Orthography of Affixes
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How affixes are written relative to their roots
This public article was written by blindcat97 on 27 Jun 2017, 03:59.
[comments] oso The addition of affixes to any root word is exceedingly simple. If the root word ends in a standalone vowel, and the affix begins with the same, a glottal stop ʔ is placed between the two. The same applies if the vowels are replaced by diphthongs. This rule follows standard phonological constraints of Oishio, so that two diphthongs or two plain vowels cannot fall in sequence.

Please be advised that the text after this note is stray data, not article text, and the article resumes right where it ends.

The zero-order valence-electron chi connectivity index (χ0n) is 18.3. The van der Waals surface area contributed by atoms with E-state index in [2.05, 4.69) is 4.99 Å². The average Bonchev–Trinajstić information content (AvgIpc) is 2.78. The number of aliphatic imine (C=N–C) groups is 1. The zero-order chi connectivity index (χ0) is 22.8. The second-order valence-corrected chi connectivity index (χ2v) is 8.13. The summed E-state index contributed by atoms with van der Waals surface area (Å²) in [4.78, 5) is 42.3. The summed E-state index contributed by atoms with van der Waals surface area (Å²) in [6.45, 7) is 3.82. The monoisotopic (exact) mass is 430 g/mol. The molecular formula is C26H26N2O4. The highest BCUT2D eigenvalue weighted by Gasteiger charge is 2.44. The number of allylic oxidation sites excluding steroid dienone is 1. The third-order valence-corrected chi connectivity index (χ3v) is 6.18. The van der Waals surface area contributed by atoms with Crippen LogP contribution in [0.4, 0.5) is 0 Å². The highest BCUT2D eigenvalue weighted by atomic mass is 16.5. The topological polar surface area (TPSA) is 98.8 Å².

Some affixes may begin with a consonant. Since the root word must always begin and end in vowels/diphthongs, the affix can simply be attached without anything between. There is a standard for beginners lessons to use the silent h between them, to distinguish clearly that there is a separate affix; however, this is generally considered improper in any other context, as two consonants in sequence is also against phonological constraints.